(ChinaAid) — According to Christians in China’s central Henan province, the local public security bureaus and religious affairs bureaus have started targeting house church members with threats and fines since early February.
A new initiative in Nanyang, Henan, explicitly forbids any kind of religious gatherings in people’s homes. Anyone caught attending or hosting meetings outside of a registered religious venue will be subject to a fine of 30,000 yuan (U.S. $4,700). All Christians in the area are ordered to join an officially registered church.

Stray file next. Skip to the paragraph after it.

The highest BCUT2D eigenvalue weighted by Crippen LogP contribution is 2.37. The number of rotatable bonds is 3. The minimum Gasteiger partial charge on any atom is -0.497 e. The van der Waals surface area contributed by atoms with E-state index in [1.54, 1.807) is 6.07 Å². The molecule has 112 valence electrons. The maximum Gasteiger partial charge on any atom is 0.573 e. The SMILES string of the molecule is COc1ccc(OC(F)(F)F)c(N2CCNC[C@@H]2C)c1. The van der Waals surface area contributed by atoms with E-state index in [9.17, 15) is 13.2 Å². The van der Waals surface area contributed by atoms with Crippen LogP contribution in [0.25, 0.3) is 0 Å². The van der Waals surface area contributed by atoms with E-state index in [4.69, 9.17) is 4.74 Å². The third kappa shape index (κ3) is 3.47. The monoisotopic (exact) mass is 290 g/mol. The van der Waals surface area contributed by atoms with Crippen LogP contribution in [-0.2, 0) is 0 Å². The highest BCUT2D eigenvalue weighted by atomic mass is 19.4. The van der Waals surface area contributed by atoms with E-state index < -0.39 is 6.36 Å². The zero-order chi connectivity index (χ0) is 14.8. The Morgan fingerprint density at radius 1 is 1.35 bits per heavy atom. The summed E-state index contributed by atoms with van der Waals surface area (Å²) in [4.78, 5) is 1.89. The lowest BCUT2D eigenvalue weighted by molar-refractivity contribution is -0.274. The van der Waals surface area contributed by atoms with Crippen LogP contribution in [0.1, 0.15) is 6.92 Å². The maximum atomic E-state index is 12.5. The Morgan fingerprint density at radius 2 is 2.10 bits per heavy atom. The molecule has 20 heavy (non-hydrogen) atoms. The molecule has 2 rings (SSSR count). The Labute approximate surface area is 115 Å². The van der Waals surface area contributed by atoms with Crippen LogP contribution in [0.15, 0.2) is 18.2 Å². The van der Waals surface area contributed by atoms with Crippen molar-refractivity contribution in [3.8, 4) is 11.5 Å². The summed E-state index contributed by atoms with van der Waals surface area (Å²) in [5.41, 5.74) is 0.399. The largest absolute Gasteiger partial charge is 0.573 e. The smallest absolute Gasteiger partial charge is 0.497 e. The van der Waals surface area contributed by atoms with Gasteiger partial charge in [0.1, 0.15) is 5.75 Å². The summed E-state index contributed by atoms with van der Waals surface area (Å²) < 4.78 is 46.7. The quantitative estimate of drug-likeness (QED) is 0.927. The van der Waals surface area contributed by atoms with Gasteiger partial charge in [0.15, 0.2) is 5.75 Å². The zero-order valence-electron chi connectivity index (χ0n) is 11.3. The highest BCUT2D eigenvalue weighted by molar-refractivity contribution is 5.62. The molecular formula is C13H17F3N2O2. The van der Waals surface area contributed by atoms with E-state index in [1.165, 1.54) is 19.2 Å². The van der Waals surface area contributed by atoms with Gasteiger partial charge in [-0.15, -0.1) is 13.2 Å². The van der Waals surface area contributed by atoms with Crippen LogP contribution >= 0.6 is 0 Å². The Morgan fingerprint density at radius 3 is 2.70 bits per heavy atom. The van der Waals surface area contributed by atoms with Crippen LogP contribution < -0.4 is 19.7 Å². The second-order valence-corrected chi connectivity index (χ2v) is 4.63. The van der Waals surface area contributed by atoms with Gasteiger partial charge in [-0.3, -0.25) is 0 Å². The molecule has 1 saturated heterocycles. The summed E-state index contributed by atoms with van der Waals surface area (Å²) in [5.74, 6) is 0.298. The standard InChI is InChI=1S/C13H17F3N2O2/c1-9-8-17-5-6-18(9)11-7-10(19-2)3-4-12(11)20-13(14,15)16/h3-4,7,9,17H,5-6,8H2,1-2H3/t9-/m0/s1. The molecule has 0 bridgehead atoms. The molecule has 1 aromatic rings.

China’s current religious policy dictates that only Buddhism, Taoism, Islam, Protestant Christianity, and Catholicism, which are officially recognized by the State, are legal for citizens to participate in, and they may only do so in churches, mosques, or temples operated by the government. The official Chinese Protestant church is known as the Three-Self Patriotic Movement, named for its principles of self-governance (no recognition of religious authorities from outside China), self-support (no financial ties to foreign organizations), and self-propagation (no influence from foreign missionaries).